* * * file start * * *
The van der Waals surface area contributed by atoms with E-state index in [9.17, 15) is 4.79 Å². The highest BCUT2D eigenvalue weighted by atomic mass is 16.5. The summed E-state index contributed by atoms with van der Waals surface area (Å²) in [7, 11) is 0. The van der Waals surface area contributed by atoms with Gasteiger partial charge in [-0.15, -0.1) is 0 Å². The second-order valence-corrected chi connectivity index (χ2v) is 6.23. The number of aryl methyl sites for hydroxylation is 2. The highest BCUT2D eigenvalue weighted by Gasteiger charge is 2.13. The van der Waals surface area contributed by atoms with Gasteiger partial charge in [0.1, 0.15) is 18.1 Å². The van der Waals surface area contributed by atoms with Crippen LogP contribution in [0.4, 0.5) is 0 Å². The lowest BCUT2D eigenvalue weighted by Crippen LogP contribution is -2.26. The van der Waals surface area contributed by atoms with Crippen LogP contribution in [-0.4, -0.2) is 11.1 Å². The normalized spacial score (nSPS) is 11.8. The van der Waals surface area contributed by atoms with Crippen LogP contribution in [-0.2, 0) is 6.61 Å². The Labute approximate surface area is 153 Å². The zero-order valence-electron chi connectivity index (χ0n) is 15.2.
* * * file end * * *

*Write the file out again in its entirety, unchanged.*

The van der Waals surface area contributed by atoms with E-state index in [9.17, 15) is 4.79 Å². The highest BCUT2D eigenvalue weighted by atomic mass is 16.5. The summed E-state index contributed by atoms with van der Waals surface area (Å²) in [7, 11) is 0. The van der Waals surface area contributed by atoms with Gasteiger partial charge in [-0.15, -0.1) is 0 Å². The second-order valence-corrected chi connectivity index (χ2v) is 6.23. The number of aryl methyl sites for hydroxylation is 2. The highest BCUT2D eigenvalue weighted by Gasteiger charge is 2.13. The van der Waals surface area contributed by atoms with Gasteiger partial charge in [0.1, 0.15) is 18.1 Å². The van der Waals surface area contributed by atoms with Crippen LogP contribution in [0.4, 0.5) is 0 Å². The lowest BCUT2D eigenvalue weighted by Crippen LogP contribution is -2.26. The van der Waals surface area contributed by atoms with Crippen LogP contribution in [-0.4, -0.2) is 11.1 Å². The normalized spacial score (nSPS) is 11.8. The van der Waals surface area contributed by atoms with Crippen LogP contribution in [-0.2, 0) is 6.61 Å². The Labute approximate surface area is 153 Å². The zero-order valence-electron chi connectivity index (χ0n) is 15.2.